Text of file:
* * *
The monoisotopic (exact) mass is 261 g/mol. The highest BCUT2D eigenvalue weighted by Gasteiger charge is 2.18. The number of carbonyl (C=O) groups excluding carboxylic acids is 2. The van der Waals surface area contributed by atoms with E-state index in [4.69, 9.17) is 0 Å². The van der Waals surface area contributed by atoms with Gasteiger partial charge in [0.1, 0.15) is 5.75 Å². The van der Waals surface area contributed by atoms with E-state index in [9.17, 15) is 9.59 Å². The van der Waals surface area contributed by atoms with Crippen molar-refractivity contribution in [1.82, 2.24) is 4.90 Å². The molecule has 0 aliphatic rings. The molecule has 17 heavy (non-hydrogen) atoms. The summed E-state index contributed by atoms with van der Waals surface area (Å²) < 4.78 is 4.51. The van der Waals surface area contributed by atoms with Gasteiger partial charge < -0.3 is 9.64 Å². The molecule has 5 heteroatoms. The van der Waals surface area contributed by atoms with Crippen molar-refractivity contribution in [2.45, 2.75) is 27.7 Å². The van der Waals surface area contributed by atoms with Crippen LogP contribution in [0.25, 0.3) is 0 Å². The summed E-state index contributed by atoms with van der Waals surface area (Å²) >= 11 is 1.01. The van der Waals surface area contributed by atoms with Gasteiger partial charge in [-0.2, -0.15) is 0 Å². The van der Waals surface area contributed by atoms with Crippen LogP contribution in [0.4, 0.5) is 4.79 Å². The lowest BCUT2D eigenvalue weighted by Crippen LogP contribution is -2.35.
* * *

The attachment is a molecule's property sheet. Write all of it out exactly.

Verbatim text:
The monoisotopic (exact) mass is 261 g/mol. The highest BCUT2D eigenvalue weighted by Gasteiger charge is 2.18. The number of carbonyl (C=O) groups excluding carboxylic acids is 2. The van der Waals surface area contributed by atoms with E-state index in [4.69, 9.17) is 0 Å². The van der Waals surface area contributed by atoms with Gasteiger partial charge in [0.1, 0.15) is 5.75 Å². The van der Waals surface area contributed by atoms with E-state index in [9.17, 15) is 9.59 Å². The van der Waals surface area contributed by atoms with Crippen molar-refractivity contribution in [1.82, 2.24) is 4.90 Å². The molecule has 0 aliphatic rings. The molecule has 17 heavy (non-hydrogen) atoms. The summed E-state index contributed by atoms with van der Waals surface area (Å²) < 4.78 is 4.51. The van der Waals surface area contributed by atoms with Gasteiger partial charge < -0.3 is 9.64 Å². The molecule has 5 heteroatoms. The van der Waals surface area contributed by atoms with Crippen molar-refractivity contribution in [2.45, 2.75) is 27.7 Å². The van der Waals surface area contributed by atoms with Crippen LogP contribution in [0.25, 0.3) is 0 Å². The summed E-state index contributed by atoms with van der Waals surface area (Å²) >= 11 is 1.01. The van der Waals surface area contributed by atoms with Gasteiger partial charge in [-0.2, -0.15) is 0 Å². The van der Waals surface area contributed by atoms with Crippen LogP contribution in [0.4, 0.5) is 4.79 Å². The lowest BCUT2D eigenvalue weighted by Crippen LogP contribution is -2.35.